Selling an investment property in Australia often raises concerns about Capital Gains Tax (CGT), an essential aspect of the property investment journey. While there’s a lot of discussion about reducing CGT liability and utilising the concessions and exemptions provided by the Australian Tax Office (ATO), there is relatively little conversation about situations where a property is sold at a loss.
It’s crucial for property investors to understand the other side of the coin – how a capital loss affects tax liabilities and overall financial strategies.
Is it possible to use Capital Losses as a tax planning tool to maximise the tax benefits associated with investment property transactions? Let’s explore this aspect, as there may be a silver lining to the dark and gloomy clouds surrounding a Capital Loss.
Understanding the Capital Gains Tax Framework
In Australia, Capital Gains Tax (CGT) is imposed on profits made from selling or exchanging a capital asset. Unlike a separate tax, CGT is treated as part of income tax, calculated at the individual’s marginal tax rate. It applies when a CGT event occurs – for example, when selling an investment property or shares. Essentially, a gain from a CGT event increases the taxable income. The Australian Taxation Office (ATO) administers CGT and provides guidance on its calculation and payment.
The amount of CGT owed depends on the difference between the asset’s cost base (initial cost plus additional expenses related to ownership, improvements, and disposal) and the proceeds from the sale or exchange. The resulting amount is categorised as either a capital gain or a capital loss, depending on whether the proceeds exceed or are less than the cost base.
Click here to learn more about CGT.
CGT Discounts and Exemptions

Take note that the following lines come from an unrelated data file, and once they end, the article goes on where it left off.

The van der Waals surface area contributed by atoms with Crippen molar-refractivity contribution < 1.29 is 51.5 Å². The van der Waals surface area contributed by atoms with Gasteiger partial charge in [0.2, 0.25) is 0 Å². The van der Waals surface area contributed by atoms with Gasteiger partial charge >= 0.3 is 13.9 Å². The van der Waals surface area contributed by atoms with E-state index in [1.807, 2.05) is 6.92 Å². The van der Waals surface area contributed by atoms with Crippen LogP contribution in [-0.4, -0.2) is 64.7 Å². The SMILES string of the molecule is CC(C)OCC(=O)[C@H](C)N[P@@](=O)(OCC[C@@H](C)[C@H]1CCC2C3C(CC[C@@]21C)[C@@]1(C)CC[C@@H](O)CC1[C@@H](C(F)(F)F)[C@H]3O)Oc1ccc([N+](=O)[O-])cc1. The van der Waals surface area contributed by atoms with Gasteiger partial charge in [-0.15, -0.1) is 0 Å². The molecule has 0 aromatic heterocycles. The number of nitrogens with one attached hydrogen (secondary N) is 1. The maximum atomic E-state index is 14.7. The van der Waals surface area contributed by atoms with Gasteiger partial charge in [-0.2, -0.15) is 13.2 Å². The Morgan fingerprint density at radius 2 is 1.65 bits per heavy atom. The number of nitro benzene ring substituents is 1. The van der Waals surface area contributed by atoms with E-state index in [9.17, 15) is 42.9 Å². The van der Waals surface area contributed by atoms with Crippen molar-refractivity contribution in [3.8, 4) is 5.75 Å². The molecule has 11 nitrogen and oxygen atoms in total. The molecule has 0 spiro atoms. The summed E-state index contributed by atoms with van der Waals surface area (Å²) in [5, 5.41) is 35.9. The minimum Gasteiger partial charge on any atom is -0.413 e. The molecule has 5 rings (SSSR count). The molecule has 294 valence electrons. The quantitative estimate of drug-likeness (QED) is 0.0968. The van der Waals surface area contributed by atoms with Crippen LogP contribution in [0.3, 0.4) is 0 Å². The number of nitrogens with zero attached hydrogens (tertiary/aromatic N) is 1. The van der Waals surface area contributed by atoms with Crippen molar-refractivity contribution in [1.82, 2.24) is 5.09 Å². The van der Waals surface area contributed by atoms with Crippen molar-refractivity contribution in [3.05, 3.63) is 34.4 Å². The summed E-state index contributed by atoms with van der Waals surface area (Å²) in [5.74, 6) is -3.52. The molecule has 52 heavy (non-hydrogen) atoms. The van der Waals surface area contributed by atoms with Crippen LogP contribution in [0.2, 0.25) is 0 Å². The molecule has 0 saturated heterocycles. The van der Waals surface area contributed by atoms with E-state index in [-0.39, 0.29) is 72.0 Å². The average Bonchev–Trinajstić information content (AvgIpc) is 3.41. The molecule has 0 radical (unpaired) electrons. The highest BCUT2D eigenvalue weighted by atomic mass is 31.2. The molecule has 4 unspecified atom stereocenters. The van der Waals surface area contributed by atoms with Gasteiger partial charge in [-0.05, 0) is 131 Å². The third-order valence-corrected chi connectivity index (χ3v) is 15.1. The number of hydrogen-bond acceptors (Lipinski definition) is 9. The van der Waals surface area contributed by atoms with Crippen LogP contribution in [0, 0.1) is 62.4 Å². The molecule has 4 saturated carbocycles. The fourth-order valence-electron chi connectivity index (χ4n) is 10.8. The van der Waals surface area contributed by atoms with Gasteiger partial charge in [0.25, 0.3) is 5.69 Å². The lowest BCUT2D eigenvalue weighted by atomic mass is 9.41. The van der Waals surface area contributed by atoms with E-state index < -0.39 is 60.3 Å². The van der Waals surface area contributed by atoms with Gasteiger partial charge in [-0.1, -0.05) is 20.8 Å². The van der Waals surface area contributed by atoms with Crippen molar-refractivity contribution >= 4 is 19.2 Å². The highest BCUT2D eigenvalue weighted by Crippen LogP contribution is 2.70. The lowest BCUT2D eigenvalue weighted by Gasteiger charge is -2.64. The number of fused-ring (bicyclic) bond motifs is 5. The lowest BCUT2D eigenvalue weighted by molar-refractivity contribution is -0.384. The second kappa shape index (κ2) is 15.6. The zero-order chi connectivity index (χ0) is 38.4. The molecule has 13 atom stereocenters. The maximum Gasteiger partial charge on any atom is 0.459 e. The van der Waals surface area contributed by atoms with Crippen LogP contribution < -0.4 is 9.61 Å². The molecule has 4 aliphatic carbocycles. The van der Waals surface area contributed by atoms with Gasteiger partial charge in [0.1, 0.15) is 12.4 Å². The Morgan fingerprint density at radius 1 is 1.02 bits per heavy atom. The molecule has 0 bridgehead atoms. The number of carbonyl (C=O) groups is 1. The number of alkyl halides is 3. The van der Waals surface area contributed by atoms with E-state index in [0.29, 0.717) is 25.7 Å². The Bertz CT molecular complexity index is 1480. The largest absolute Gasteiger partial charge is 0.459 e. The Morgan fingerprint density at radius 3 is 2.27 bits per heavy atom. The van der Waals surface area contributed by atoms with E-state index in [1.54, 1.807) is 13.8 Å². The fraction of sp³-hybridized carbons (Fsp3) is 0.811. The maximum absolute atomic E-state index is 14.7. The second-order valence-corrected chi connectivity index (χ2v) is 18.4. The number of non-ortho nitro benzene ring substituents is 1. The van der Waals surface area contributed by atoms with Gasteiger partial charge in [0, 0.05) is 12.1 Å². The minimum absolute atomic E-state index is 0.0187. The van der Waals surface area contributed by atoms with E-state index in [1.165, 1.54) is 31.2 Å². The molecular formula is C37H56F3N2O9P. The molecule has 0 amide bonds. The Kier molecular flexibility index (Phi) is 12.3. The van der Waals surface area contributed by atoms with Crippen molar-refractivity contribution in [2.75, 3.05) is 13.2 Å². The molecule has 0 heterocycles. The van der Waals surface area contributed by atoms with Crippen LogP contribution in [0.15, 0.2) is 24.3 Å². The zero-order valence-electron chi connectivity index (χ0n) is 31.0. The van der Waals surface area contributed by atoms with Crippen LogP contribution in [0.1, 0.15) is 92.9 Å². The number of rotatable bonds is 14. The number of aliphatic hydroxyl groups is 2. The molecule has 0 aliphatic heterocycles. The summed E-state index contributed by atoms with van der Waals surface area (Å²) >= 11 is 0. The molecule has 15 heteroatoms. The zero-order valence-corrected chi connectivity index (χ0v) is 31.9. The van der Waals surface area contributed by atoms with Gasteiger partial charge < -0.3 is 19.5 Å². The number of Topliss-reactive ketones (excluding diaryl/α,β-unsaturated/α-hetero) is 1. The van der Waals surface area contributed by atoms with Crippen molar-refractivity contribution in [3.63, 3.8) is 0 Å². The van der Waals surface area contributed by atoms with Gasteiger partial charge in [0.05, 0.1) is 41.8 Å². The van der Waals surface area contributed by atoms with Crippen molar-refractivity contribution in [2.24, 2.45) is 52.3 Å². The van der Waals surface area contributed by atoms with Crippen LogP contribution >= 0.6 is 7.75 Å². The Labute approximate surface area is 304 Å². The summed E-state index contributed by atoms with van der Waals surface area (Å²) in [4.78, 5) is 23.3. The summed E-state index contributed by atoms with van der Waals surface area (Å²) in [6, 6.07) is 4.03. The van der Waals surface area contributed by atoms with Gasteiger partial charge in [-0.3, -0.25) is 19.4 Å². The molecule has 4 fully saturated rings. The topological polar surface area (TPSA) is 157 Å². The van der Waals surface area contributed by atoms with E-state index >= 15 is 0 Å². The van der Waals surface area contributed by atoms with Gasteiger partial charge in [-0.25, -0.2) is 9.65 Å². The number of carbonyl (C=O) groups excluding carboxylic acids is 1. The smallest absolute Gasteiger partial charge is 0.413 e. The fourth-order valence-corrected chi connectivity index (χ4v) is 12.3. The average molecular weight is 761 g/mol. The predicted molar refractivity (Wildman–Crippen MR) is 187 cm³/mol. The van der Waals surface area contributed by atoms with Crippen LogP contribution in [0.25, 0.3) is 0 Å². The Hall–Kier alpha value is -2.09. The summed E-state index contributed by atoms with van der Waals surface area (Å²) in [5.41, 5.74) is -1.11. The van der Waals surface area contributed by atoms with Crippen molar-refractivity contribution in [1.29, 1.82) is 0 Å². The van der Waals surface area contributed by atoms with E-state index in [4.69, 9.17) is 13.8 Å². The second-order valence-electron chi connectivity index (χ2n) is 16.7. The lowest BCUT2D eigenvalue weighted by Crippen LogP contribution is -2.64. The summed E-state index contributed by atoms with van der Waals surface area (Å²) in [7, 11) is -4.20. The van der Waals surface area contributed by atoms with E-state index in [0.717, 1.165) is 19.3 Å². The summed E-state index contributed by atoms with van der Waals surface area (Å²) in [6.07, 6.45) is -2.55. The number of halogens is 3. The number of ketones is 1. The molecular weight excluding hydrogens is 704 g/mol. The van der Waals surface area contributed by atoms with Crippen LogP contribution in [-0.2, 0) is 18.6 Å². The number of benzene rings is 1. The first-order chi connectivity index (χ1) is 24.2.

In most cases where you make a capital gain, the ATO will allow you to benefit from certain discounts or exemptions depending on certain factors, such as how long you’ve held the property.
For example, if you hold an asset for longer than 12 months, you can benefit from a 50% CGT discount, meaning you’ll only pay tax on half of the net capital gain on the asset. Keep in mind that if the asset is your home and you first started using it for rental or business less than 12 months before selling it, you can’t use the CGT discount. Individuals and Australian Trusts can discount a capital gain by 50%. Complying Superannuation funds also receive a 33.3% discount if they dispose of an asset held for over 12 months.
You may be interested in reading how SMSF property investing works.
There are also some exemptions from CGT.
For example, your main residence (family home) is typically exempt from CGT as long as specific eligibility criteria are met.
Turning a Capital Loss into an Opportunity
When discussing investment property in Australia, most investors are aware of the necessity to pay capital gains tax (CGT) when they realise a profit upon selling their property. However, what happens if they incur a loss?
A capital loss transpires when the sale price of an investment property falls below the original purchase price. This indicates a financial loss incurred upon the property’s sale. While this situation may seem unfavourable, there are strategies to mitigate the impact of such a loss.